Fellow Dr. Allison Taylor: Improving Access of Care for Under-presented Patients with Hematologic Diseases

Duke Department of Medicine celebrates Black History Month with its Health Equity Series, which recognizes a few of our faculty, trainees and staff who are dedicated to improving health outcomes in the Black community. 

First-year hematology/oncology fellow Allison Taylor, MD, is a first-generation Ghanaian-American who grew up in Accra, Ghana, where she became interested in hematologic malignancies after a family member died from non-Hodgkin’s lymphoma at the age of 25. 

Dr. Taylor also noticed, growing up, challenges related to access to health care even when it came to common conditions. To her surprise, when she moved to the United States for college and medical school at Georgetown University, she recognized that the inequities in health care, were not unique to Ghana.   

“Once in medical school, I merged my interests in hematologic malignancies with my passion for health equity and became involved in health services and outcomes research in patients with hematologic malignancies,” she said.   

As a medical student, then a resident and now a fellow at Duke, Dr. Taylor’s work has focused on exploring the factors that influence clinical outcomes in patients with hematologic malignancies, particularly among those from under-represented backgrounds.  

As a medical student she led a project using the National Cancer Database, that focused on the impact of facility characteristics on time to treatment, overall survival, and the receipt of different treatments in patients with acute myeloid leukemia.  In Black and Hispanic patients, there was a lower likelihood of receiving chemotherapy and allogeneic transplant, and worse overall survival. 

Given the trend in worse outcomes she had seen in her prior work as a medical student, during her Duke residency she shifted gears to qualitive research. With funding from the Duke Faculty Resident Research Grant and the American Society of Hematology Minority Resident Award Program, she recruited and interviewed Black patients with  newly-diagnosed acute myeloid leukemia to better understand the factors they perceived to influence their care. Recurrent themes shared in these interviews included factors, both positive and negative, that impacted the treatment experience, and suggestions to improve it.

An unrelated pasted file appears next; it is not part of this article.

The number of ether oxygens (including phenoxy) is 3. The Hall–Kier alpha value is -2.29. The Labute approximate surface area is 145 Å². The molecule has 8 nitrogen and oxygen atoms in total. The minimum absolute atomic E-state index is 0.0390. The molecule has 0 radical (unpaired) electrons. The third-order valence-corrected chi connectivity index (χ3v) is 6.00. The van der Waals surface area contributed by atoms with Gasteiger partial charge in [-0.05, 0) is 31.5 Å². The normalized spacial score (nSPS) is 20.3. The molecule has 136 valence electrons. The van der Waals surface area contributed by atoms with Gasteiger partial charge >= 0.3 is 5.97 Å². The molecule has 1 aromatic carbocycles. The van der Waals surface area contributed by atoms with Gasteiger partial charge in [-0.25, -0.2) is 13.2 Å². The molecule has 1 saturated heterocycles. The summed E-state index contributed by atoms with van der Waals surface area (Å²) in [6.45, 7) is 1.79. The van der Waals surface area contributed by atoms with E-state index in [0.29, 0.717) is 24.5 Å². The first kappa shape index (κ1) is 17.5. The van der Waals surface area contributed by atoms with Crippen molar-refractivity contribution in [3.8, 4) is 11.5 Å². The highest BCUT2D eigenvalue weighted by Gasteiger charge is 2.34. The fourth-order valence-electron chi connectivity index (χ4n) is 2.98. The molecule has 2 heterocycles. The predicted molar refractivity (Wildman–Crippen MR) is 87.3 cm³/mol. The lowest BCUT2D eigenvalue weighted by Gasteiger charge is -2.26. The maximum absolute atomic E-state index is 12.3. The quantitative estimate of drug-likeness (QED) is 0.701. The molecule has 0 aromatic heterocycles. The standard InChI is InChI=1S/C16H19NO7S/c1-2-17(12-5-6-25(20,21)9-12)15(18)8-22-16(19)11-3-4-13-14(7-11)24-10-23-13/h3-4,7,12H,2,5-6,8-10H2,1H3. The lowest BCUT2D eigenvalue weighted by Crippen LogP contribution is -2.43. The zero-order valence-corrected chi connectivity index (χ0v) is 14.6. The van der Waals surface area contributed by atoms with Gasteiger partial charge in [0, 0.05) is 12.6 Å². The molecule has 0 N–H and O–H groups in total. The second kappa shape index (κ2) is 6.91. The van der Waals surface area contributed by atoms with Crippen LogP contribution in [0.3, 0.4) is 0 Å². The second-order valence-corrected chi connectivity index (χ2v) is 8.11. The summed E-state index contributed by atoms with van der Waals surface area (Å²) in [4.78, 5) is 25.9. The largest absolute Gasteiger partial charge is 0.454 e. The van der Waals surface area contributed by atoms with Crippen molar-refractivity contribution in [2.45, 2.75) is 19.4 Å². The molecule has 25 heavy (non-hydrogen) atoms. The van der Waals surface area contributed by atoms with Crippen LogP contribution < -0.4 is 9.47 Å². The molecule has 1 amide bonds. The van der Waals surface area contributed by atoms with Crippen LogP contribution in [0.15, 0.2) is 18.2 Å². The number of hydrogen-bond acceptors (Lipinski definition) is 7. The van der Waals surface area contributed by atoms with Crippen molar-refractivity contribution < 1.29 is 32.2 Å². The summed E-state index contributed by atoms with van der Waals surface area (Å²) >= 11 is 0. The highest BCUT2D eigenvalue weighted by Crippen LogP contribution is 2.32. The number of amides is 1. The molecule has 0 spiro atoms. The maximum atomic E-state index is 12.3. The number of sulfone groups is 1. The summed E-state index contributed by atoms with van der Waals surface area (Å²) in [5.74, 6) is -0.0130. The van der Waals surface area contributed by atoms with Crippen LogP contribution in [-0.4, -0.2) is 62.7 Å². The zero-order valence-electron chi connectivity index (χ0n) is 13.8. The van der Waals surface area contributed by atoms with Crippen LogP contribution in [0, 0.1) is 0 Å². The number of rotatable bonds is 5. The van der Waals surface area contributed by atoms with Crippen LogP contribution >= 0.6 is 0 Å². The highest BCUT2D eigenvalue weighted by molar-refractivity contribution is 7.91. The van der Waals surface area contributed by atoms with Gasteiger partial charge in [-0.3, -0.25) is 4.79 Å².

Shifting gears to cellular therapies, with the discrepancies in access to and outcomes after  bone marrow transplants, she plans to focus on understanding the impact of socio-economic and demographic factors on decision-making and clinical outcomes in the peri and post-transplant period, in her research years of fellowship. Additionally, she will be a National Clinician Scholar here at Duke and will receive rigorous training in health disparities, community based and, health services research, as well as in health policy and implementation science. 

Dr. Taylor’s goal is to continue to elucidate factors along the continuum from diagnosis, treatment, and at the end of life that lead to differential and often worse outcomes in patients with hematologic malignancies from under-represented groups. Although not an exhaustive list, these factors, she pointed out, can be categorized as distal (structural racism), intermediate (health care access, clinical and molecular characteristics), and proximal (treatment patterns and complications). 

“While it is crucial to identify these factors, it is only the starting point,” she said. In a 2022 retrospective study by Ahmed et al., referenced by Dr Taylor, the authors noted that “among the patients with myeloma, all of whom received CAR T cell therapy on a clinical trial, only 1% were African American and 5.4% were Hispanic”.1 

“With the rapid transformation of the treatment landscape, and the increase in available treatment options for patients with hematologic diseases, my work will focus on identifying issues related to access for patients from under-represented backgrounds and developing mechanisms to address these challenges with a goal of making care more equitable” she said. 

By using mixed method research methodology, and working with different stakeholders including patients, community leaders, clinicians, and policymakers, Dr. Taylor believes she will have a unique and multifaceted approach. 

1. Ahmed N, Shahzad M, Shippey E, et al: Socioeconomic and Racial Disparity in Chimeric Antigen Receptor T Cell Therapy Access. Transplant Cell Ther 28:358-364, 2022